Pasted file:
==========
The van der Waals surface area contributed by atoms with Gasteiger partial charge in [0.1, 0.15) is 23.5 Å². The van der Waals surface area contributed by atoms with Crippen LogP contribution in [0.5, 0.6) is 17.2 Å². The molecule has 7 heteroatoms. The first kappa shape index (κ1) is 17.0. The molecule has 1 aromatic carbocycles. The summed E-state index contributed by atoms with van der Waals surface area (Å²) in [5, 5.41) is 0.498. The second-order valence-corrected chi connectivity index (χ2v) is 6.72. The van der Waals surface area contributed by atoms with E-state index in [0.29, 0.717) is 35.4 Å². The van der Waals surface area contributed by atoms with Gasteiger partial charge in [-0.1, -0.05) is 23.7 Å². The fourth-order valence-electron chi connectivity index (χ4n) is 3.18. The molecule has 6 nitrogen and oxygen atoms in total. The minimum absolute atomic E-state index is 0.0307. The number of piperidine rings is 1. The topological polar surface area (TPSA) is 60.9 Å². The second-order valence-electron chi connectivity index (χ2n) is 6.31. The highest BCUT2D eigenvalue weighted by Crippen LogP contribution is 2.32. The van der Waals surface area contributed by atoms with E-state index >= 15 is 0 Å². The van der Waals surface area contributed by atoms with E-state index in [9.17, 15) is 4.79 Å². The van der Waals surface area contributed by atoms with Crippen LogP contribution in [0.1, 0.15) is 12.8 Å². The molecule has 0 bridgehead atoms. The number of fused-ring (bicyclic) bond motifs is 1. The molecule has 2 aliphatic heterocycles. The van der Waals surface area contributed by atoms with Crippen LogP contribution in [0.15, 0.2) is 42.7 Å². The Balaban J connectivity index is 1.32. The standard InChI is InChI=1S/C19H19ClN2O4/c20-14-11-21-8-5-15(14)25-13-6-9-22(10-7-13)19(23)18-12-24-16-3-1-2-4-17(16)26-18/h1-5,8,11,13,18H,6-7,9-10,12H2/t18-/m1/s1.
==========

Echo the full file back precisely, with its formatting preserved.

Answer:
The van der Waals surface area contributed by atoms with Gasteiger partial charge in [0.1, 0.15) is 23.5 Å². The van der Waals surface area contributed by atoms with Crippen LogP contribution in [0.5, 0.6) is 17.2 Å². The molecule has 7 heteroatoms. The first kappa shape index (κ1) is 17.0. The molecule has 1 aromatic carbocycles. The summed E-state index contributed by atoms with van der Waals surface area (Å²) in [5, 5.41) is 0.498. The second-order valence-corrected chi connectivity index (χ2v) is 6.72. The van der Waals surface area contributed by atoms with E-state index in [0.29, 0.717) is 35.4 Å². The van der Waals surface area contributed by atoms with Gasteiger partial charge in [-0.1, -0.05) is 23.7 Å². The fourth-order valence-electron chi connectivity index (χ4n) is 3.18. The molecule has 6 nitrogen and oxygen atoms in total. The minimum absolute atomic E-state index is 0.0307. The number of piperidine rings is 1. The topological polar surface area (TPSA) is 60.9 Å². The second-order valence-electron chi connectivity index (χ2n) is 6.31. The highest BCUT2D eigenvalue weighted by Crippen LogP contribution is 2.32. The van der Waals surface area contributed by atoms with E-state index >= 15 is 0 Å². The van der Waals surface area contributed by atoms with E-state index in [9.17, 15) is 4.79 Å². The van der Waals surface area contributed by atoms with Crippen LogP contribution in [0.1, 0.15) is 12.8 Å². The molecule has 0 bridgehead atoms. The number of fused-ring (bicyclic) bond motifs is 1. The molecule has 2 aliphatic heterocycles. The van der Waals surface area contributed by atoms with Crippen LogP contribution in [0.15, 0.2) is 42.7 Å². The Balaban J connectivity index is 1.32. The standard InChI is InChI=1S/C19H19ClN2O4/c20-14-11-21-8-5-15(14)25-13-6-9-22(10-7-13)19(23)18-12-24-16-3-1-2-4-17(16)26-18/h1-5,8,11,13,18H,6-7,9-10,12H2/t18-/m1/s1.